Stared at me as I made for the door.
Roger stared
And I left him that way.

I drove home
Even though I shouldn’t have
And I slipped in as quietly as I could.
There was a pizza box on the kitchen table
And the answering machine blinked at me
But I didn’t care who called.
Anyone I’d want to talk to was
Dead
A long time dead.
Years dead.

I hung up my coat
In the hall closet
And went upstairs
Not bothering to look in on the kids.
What could I do for them?

Goddamnyou Roger.
I was sad.
I slip into my room
Sad and
I feel so
(sad?)
Empty.
There’s so much that I’d do
Differently
That I can’t even imagine it. I would
Have done
Everything
Different.
From that first minute
And
I would be so different now that
I wouldn’t be able to understand
What I am right now.
Goddamnyou Roger.

I let my pants fall
And the buckle falls loudly
To the worn carpet
And she turns
At my sound.
At my smell.

“Are you home?” she asks
And it’s sweet
But the question strikes me as stupid
And I say
Yeah.

I crawl in beside her
And try to remember
When I loved her
And didn’t just tolerate her,
A time when I lusted after
This woman
When I swore to wrestle the heavens
For her.

But I’m drunk
And I’m sad
And I can’t remember that far
Back.
Even if I wanted to.
She touches my shoulder,
Lonely again,
But I pretend I don’t feel it
And I fall asleep.
Alone,
And happier that way.

Criminal Responsibility (with a nod to Herbert Packer)
J.C. Oleson

Within the convict’s skull, Lombroso beheld
The biology of criminality.
Fail’d evolution would shake opinion held,
That all men bear full responsibility.
Yet atavism does not exonerate;
It strips personhood, but makes most matters worse.
Deported, sterilized; folks won’t tolerate
The stain, the risk, the stigma, or the Cain’s mark curse.
Packer, I tremble at those dread words of his:
The law treats conduct as free and willed and pure
“Not because it is, but because it is
Desirable to proceed as if it were.”
If, natural born killers, we are not free,
It is mere madness to punish, insanity.

(found poem)
Bob Pokrant

As long as the land was under water, the Malos moved on it, it
was theirs. The moment it has floated above water, it has
become the farmers’. They will plant seeds here, they will
harvest and take home the crop. This right will always stay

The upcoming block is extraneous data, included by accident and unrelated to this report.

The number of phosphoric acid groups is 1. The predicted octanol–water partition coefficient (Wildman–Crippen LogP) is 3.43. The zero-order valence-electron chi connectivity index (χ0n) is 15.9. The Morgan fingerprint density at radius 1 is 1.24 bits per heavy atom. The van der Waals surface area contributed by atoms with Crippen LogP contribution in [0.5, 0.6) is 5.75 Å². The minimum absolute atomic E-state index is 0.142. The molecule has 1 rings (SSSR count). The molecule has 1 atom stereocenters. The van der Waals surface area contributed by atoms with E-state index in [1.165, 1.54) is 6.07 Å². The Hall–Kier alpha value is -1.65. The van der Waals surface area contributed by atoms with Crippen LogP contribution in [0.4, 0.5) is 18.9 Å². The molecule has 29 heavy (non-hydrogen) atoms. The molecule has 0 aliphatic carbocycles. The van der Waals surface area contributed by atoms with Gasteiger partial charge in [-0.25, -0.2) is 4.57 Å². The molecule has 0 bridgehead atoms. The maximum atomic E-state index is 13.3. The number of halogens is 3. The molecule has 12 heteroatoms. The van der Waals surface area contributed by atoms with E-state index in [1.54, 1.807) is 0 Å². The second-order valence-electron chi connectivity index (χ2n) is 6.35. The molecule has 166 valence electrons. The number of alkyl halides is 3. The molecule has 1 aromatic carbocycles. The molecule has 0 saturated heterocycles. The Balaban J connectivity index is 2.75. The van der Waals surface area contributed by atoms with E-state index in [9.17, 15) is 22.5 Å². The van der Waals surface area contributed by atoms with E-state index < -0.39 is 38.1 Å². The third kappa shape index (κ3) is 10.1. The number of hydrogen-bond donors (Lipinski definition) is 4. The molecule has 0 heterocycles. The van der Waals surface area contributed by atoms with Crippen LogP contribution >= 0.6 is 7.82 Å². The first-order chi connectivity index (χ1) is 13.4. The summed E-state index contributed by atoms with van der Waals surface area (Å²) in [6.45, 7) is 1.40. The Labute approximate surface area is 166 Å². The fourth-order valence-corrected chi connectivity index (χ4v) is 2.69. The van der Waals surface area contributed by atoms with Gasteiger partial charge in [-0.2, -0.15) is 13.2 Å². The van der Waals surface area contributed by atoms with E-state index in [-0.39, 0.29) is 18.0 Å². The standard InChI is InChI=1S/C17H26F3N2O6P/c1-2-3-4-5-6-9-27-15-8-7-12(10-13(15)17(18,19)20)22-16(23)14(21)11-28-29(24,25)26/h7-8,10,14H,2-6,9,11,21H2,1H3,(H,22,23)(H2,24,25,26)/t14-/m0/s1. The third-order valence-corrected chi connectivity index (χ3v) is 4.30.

theirs, no one will be able to steal it. This right of theirs is
staked in solid reality, rooted in soil. And the Malos’ right was
in the flowing water, in its formless, groundless ever-moving
fluidity. That right never found the solid touch of real ground,
it never had a stable support, a hard foothold. Hence they are
the floaters. No matter how much they, the fishermen, befriend
the trees and the homes on the ground, they remain floating
like vapour. No matter how hard they cling to the bosom of the
earth, the soil of the earth is forever pushing them away: ‘No
space for you, no place for you!’ as long as there is water in
the river, only that long do they float on the water. When the
water dries, they too evaporate and disappear (p.261).

A. M. Barman, A River Called Titash, translated by Kalpana Bardhan (New Delhi, Penguin,
1992). The original Bengali novel, Titash Ekti Nadir Nam, was first published in Calcutta by
Puthighar in 1956.

Election ’87
James Reveley

The sociologist cum socialist
St. Albans saw us coming
Our man Geof
Atop a dead horse
He flagged
And we flogged
Ourselves.

On Auckland
Chris Schlapa

Surprises long overdue
Disappointment where one least expects it
The revealing aspects of finding one is never too old to
be horrified by other’s worldviews

The soothing breeze of secret support
An untainted friendship that obliviously grew in the
shadows and on most unusual ground
(You give me hope, D.)

Dreaming of home
Resisting home
Hiding in the world’s furthermost place
You will not find me, no one will find me

The Emperor Has No Clothes
Brigid Sinclair

The emperor has no clothes
The problem is how to call his attention to the sunburn

Rhyme of the ancient emeritor
Alan Smithee

He was an ancient Emeritor
And he stopped one of three
“Oi you tweeded up old loon,
Why have you stoppedeth me?”

The conference doors are opened wide,
And I am next to bore
The guests are seated, the nibbles long depleted
Mayst hear the suppressed yawns

He holds him with carpal tunnelled hand.
“There was a department!” quoth he
“With status, post grads, and research funds,
It was called ‘Sociology’”

The Masters
AJ Taylor

Run up some curves, he said
Run up some curtains, you said
Mocking him
A bourgeois prick
(Your words, not mine)
In a Leftist’s clothing
Unforgiven
Forgiven – in time
He wasn’t…
A prick
Just a Wick

Rosary
Tulia Thompson

When Grey Lynn swam in primary colours
I used to twist my hair into a knot
Play touch with all the giggly kids
No shoes             rasta patterns               pineapple pie
Aunty cooking up the dalo